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Publication numberUS6482065 B1
Publication typeGrant
Application numberUS 09/522,123
Publication dateNov 19, 2002
Filing dateMar 9, 2000
Priority dateMar 9, 2000
Fee statusPaid
Publication number09522123, 522123, US 6482065 B1, US 6482065B1, US-B1-6482065, US6482065 B1, US6482065B1
InventorsJohn A. Blackman
Original AssigneeJohn A. Blackman
Export CitationBiBTeX, EndNote, RefMan
External Links: USPTO, USPTO Assignment, Espacenet
Inflatable object that contains a module that is inaccessible from the outside but which becomes powered in response to inflation of the object
US 6482065 B1
Abstract
An inflatable object including an electronic module with a voice/music chip or an illumination device and at least one battery within confines of the inflatable object, an insulator being configured and arranged in a disabling position to prevent powering of the electronic module by the at least one battery, and an end of the insulator being secured to an inside surface of the inflatable object so that as opposite sides of the inflatable object spread apart in response to inflation of the inflatable object, forces are imposed on the insulating tab to force the insulating end to leave the disabling position to permit powering of the electronic module by the at least one battery.
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Claims(15)
What is claimed is:
1. An apparatus that prevents drainage of power, comprising:
an inflatable object;
an electronic module and at least one battery within confines of the inflatable object;
an insulator being configured and arranged in a disabling position to electrically insulate and prevent powering of the electronic module by the at least one battery, the insulator having an end secured to an inside surface of the inflatable object, the insulator being arranged to leave the disabling position in response to opposite sides of the inflatable object spreading apart from each other due to inflation of the inflatable object; and
electrical contacts making electrical connection in response to the insulator leaving the disabling position to enable powering of the electronic module by the at least one battery.
2. An apparatus as in claim 1, wherein said electronic module includes a voice/music melody chip, which is configured and arranged to respond to acoustic signals being generated by said electronic module to generate audible sounds.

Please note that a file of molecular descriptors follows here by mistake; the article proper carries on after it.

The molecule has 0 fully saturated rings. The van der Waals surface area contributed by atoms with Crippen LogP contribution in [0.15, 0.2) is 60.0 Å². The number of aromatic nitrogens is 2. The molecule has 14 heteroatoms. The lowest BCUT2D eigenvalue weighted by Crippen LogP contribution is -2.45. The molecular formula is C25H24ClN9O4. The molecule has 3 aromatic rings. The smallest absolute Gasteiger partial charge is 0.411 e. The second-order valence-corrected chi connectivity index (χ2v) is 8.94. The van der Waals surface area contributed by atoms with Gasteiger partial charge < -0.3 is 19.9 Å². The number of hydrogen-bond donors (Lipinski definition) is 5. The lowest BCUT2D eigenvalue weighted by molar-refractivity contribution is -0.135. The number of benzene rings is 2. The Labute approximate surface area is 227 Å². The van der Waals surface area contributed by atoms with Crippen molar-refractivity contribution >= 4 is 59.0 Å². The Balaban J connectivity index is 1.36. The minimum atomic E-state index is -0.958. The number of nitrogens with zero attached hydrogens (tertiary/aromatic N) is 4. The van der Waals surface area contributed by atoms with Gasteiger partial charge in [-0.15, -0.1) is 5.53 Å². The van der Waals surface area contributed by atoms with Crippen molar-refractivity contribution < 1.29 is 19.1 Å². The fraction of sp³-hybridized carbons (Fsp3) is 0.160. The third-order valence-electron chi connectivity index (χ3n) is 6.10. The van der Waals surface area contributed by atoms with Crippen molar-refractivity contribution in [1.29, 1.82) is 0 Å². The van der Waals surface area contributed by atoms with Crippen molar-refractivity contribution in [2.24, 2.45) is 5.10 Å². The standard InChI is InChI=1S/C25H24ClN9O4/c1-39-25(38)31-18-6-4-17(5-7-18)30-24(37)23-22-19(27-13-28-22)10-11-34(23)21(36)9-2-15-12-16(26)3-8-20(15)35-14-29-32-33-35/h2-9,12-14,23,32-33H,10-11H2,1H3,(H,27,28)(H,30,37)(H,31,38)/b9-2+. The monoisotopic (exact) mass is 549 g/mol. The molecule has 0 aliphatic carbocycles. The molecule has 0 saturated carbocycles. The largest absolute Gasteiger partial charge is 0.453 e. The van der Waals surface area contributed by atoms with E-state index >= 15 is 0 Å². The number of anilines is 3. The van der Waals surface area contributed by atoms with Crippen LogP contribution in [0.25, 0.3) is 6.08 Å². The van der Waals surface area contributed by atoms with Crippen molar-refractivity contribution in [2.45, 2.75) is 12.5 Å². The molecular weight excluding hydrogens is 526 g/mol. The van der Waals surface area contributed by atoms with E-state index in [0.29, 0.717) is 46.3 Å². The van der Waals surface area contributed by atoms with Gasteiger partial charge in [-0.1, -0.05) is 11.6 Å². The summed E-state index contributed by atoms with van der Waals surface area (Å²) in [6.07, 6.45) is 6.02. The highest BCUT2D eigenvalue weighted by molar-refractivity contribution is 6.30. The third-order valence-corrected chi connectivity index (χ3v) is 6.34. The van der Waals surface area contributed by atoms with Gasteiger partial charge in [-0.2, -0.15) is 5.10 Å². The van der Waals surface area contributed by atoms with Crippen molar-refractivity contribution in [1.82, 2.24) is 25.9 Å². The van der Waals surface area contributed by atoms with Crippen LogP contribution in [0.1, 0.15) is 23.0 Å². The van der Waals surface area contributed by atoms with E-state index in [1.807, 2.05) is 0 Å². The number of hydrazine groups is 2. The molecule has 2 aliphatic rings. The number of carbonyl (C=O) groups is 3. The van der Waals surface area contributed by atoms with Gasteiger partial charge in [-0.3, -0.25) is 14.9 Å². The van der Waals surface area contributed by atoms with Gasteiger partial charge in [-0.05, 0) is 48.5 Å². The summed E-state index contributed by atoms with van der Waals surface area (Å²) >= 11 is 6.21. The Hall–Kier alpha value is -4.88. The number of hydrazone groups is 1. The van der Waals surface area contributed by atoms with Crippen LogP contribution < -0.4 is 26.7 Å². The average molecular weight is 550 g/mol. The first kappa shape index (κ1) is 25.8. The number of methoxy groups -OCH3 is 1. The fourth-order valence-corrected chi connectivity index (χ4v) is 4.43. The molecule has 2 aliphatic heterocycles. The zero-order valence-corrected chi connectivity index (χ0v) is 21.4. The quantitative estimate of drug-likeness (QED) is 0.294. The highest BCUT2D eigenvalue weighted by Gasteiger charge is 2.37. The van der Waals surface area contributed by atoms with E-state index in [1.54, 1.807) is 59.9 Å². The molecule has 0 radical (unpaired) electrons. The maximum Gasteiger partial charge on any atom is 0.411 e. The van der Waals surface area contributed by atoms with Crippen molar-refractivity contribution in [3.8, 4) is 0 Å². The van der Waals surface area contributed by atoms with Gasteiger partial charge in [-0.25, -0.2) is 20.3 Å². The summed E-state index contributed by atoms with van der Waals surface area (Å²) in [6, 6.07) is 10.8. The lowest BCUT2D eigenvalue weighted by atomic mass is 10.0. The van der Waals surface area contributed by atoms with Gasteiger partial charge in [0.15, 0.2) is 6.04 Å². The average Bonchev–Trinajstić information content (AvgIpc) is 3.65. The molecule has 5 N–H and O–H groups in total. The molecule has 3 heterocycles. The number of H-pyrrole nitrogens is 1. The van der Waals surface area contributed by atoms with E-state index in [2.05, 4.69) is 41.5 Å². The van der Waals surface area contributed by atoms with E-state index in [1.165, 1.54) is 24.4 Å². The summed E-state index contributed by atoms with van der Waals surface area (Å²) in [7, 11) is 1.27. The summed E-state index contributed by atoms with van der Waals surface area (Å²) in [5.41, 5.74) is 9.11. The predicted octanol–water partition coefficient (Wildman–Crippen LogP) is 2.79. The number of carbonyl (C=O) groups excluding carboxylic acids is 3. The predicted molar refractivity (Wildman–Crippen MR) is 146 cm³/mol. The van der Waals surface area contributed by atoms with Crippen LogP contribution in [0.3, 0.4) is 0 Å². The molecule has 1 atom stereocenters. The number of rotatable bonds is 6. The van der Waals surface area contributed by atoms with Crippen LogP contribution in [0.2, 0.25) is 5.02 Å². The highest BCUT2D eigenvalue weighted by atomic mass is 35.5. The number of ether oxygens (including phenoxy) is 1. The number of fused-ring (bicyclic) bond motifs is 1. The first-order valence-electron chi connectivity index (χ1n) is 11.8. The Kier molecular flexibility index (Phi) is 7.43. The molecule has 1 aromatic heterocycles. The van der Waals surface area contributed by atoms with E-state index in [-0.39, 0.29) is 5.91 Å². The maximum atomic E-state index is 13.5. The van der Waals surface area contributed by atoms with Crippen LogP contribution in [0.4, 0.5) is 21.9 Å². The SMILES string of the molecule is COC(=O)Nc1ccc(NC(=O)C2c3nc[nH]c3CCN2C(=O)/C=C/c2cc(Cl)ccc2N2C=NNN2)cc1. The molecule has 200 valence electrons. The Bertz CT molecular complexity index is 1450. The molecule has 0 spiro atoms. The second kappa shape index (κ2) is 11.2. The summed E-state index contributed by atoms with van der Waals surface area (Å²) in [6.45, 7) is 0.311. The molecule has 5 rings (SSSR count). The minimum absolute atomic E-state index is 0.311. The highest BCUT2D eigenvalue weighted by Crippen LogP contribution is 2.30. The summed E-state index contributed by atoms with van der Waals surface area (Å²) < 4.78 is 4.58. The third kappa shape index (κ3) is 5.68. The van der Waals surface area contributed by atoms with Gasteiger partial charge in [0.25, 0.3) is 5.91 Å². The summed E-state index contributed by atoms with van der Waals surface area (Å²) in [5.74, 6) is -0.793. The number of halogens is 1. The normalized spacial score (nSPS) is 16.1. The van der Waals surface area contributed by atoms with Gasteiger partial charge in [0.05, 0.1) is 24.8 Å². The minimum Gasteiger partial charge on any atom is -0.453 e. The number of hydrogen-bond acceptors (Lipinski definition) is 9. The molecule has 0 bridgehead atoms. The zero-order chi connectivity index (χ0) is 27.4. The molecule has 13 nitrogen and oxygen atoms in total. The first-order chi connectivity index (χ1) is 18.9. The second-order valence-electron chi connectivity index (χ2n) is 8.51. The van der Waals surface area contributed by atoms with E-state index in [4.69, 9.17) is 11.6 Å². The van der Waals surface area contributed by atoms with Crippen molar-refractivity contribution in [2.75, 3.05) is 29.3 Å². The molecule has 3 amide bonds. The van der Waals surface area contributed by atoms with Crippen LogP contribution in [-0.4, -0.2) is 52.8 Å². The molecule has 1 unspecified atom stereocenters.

3. An apparatus as in claim 2, wherein the electronic module comprises a printed circuit board and a voice/music melody chip.
4. An apparatus as in claim 1, wherein the electronic module includes an illuminating device, which is configured and arranged to respond to illumination signals being generated by said electronic module to generate light.
5. An apparatus as in claim 1, further comprising a spring bias that is situated between electronic module and the at least one battery and arranged to apply pressure that sandwiches the insulator between the electrical contacts so that in response to the insulator leaving the disabling position, the electrical contacts make the electrical connection.
6. An apparatus as in claim 5, wherein the electrical contacts are arranged on the at least one battery and the electronic module.
7. An apparatus as in claim 6, further comprising a conductive surface and a spring, the insulator being between the conductive surface and the spring as the insulator remains in the disabling position, the conductive surface and the spring being the electrical contacts, the spring being arranged to jostle into contact with the conductive surface after the insulator leaves the disabling condition.
8. A method of preventing drainage of at least one battery in an inflatable object including an electronic module, comprising the steps of:
arranging the electronic module and at least one battery within the inflatable object;
positioning an insulator in a position to electrically insulate the electronic module from the at least one battery;
securing an end of the insulator to an inside surface of the inflatable object; and
arranging electrical contacts to make electrical connection between the at least one battery and the electronic module in response to the insulator leaving the disabling position as opposite walls of the inflatable object spread apart.
9. A method as in claim 8, further comprising sandwiching the insulator between the electrical contacts under pressure.
10. A method as in claim 8, further comprising triggering the electronic module while the electronic module is being powered by the at least one battery; and generating sounds in response to the triggering of the electronic module.
11. A method as in claim 8, further comprising triggering the electronic module while the electronic module is being powered by the at least one battery; and illuminating lights in response to triggering of the electronic module.
12. A method as in claim 9, wherein the sandwiching arises from a spring bias imposed on the at least one battery against the insulator to sandwich the insulator between the at least one battery and the electronic module, the electrical contacts being on the at least one battery and the electronic module.
13. A method as in claim 8, where in response to the insulator leaving the disabling position, a movement of the electrical contacts results in the electrical connection becoming effected.
14. An apparatus that prevents drainage of power in an inflatable balloon including an electronic module, comprising: